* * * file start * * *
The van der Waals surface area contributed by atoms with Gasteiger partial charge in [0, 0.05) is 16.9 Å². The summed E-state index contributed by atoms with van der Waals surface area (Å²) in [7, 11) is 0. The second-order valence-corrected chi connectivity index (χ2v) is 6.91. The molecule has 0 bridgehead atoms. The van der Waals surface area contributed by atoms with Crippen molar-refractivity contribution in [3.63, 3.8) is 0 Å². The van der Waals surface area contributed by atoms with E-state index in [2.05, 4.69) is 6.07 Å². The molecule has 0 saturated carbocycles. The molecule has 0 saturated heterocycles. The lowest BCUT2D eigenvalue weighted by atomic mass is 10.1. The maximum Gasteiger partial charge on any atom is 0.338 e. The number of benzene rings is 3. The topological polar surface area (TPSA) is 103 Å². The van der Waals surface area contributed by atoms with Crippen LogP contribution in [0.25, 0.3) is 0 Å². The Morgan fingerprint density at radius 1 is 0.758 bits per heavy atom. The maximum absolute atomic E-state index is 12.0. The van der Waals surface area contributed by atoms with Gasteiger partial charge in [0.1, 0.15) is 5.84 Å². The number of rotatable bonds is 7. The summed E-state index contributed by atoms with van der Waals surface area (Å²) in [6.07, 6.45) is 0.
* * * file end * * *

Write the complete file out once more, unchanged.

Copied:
The van der Waals surface area contributed by atoms with Gasteiger partial charge in [0, 0.05) is 16.9 Å². The summed E-state index contributed by atoms with van der Waals surface area (Å²) in [7, 11) is 0. The second-order valence-corrected chi connectivity index (χ2v) is 6.91. The molecule has 0 bridgehead atoms. The van der Waals surface area contributed by atoms with Crippen molar-refractivity contribution in [3.63, 3.8) is 0 Å². The van der Waals surface area contributed by atoms with E-state index in [2.05, 4.69) is 6.07 Å². The molecule has 0 saturated carbocycles. The molecule has 0 saturated heterocycles. The lowest BCUT2D eigenvalue weighted by atomic mass is 10.1. The maximum Gasteiger partial charge on any atom is 0.338 e. The number of benzene rings is 3. The topological polar surface area (TPSA) is 103 Å². The van der Waals surface area contributed by atoms with Crippen LogP contribution in [0.25, 0.3) is 0 Å². The Morgan fingerprint density at radius 1 is 0.758 bits per heavy atom. The maximum absolute atomic E-state index is 12.0. The van der Waals surface area contributed by atoms with Gasteiger partial charge in [0.1, 0.15) is 5.84 Å². The number of rotatable bonds is 7. The summed E-state index contributed by atoms with van der Waals surface area (Å²) in [6.07, 6.45) is 0.